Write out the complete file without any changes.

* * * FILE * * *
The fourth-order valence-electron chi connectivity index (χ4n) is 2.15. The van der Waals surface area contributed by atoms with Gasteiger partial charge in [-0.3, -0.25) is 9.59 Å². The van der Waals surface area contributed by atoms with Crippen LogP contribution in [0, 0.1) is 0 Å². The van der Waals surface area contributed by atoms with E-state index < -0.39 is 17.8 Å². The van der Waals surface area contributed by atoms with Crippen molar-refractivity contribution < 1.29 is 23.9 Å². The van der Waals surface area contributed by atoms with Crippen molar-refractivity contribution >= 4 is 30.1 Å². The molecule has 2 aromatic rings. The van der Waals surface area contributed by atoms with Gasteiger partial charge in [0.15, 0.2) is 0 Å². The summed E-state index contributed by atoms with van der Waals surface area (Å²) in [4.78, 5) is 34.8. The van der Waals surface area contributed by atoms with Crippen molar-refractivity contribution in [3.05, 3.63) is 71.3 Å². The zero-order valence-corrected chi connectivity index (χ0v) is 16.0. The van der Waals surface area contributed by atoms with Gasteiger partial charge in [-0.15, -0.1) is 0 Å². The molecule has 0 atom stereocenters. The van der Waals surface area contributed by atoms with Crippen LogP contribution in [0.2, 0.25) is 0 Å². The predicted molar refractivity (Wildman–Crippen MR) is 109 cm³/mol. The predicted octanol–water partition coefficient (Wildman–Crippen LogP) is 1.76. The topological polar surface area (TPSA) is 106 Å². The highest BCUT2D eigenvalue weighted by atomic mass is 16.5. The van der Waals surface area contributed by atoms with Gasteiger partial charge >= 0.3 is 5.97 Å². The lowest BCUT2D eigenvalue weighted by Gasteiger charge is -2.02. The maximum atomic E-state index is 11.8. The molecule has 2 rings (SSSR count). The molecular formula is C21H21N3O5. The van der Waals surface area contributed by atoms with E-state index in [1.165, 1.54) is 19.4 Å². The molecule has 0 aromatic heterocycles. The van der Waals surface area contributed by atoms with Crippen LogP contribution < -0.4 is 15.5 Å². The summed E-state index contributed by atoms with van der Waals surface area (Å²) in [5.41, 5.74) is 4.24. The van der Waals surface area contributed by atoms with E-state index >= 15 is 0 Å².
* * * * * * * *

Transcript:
The fourth-order valence-electron chi connectivity index (χ4n) is 2.15. The van der Waals surface area contributed by atoms with Gasteiger partial charge in [-0.3, -0.25) is 9.59 Å². The van der Waals surface area contributed by atoms with Crippen LogP contribution in [0, 0.1) is 0 Å². The van der Waals surface area contributed by atoms with E-state index < -0.39 is 17.8 Å². The van der Waals surface area contributed by atoms with Crippen molar-refractivity contribution < 1.29 is 23.9 Å². The van der Waals surface area contributed by atoms with Crippen molar-refractivity contribution >= 4 is 30.1 Å². The molecule has 2 aromatic rings. The van der Waals surface area contributed by atoms with Gasteiger partial charge in [0.15, 0.2) is 0 Å². The summed E-state index contributed by atoms with van der Waals surface area (Å²) in [4.78, 5) is 34.8. The van der Waals surface area contributed by atoms with Crippen molar-refractivity contribution in [3.05, 3.63) is 71.3 Å². The zero-order valence-corrected chi connectivity index (χ0v) is 16.0. The van der Waals surface area contributed by atoms with Gasteiger partial charge in [-0.15, -0.1) is 0 Å². The molecule has 0 atom stereocenters. The van der Waals surface area contributed by atoms with Crippen LogP contribution in [0.2, 0.25) is 0 Å². The predicted molar refractivity (Wildman–Crippen MR) is 109 cm³/mol. The predicted octanol–water partition coefficient (Wildman–Crippen LogP) is 1.76. The topological polar surface area (TPSA) is 106 Å². The highest BCUT2D eigenvalue weighted by atomic mass is 16.5. The van der Waals surface area contributed by atoms with Gasteiger partial charge >= 0.3 is 5.97 Å². The lowest BCUT2D eigenvalue weighted by Gasteiger charge is -2.02. The maximum atomic E-state index is 11.8. The molecule has 2 rings (SSSR count). The molecular formula is C21H21N3O5. The van der Waals surface area contributed by atoms with E-state index in [1.165, 1.54) is 19.4 Å². The molecule has 0 aromatic heterocycles. The van der Waals surface area contributed by atoms with Crippen LogP contribution < -0.4 is 15.5 Å². The summed E-state index contributed by atoms with van der Waals surface area (Å²) in [5.41, 5.74) is 4.24. The van der Waals surface area contributed by atoms with E-state index >= 15 is 0 Å².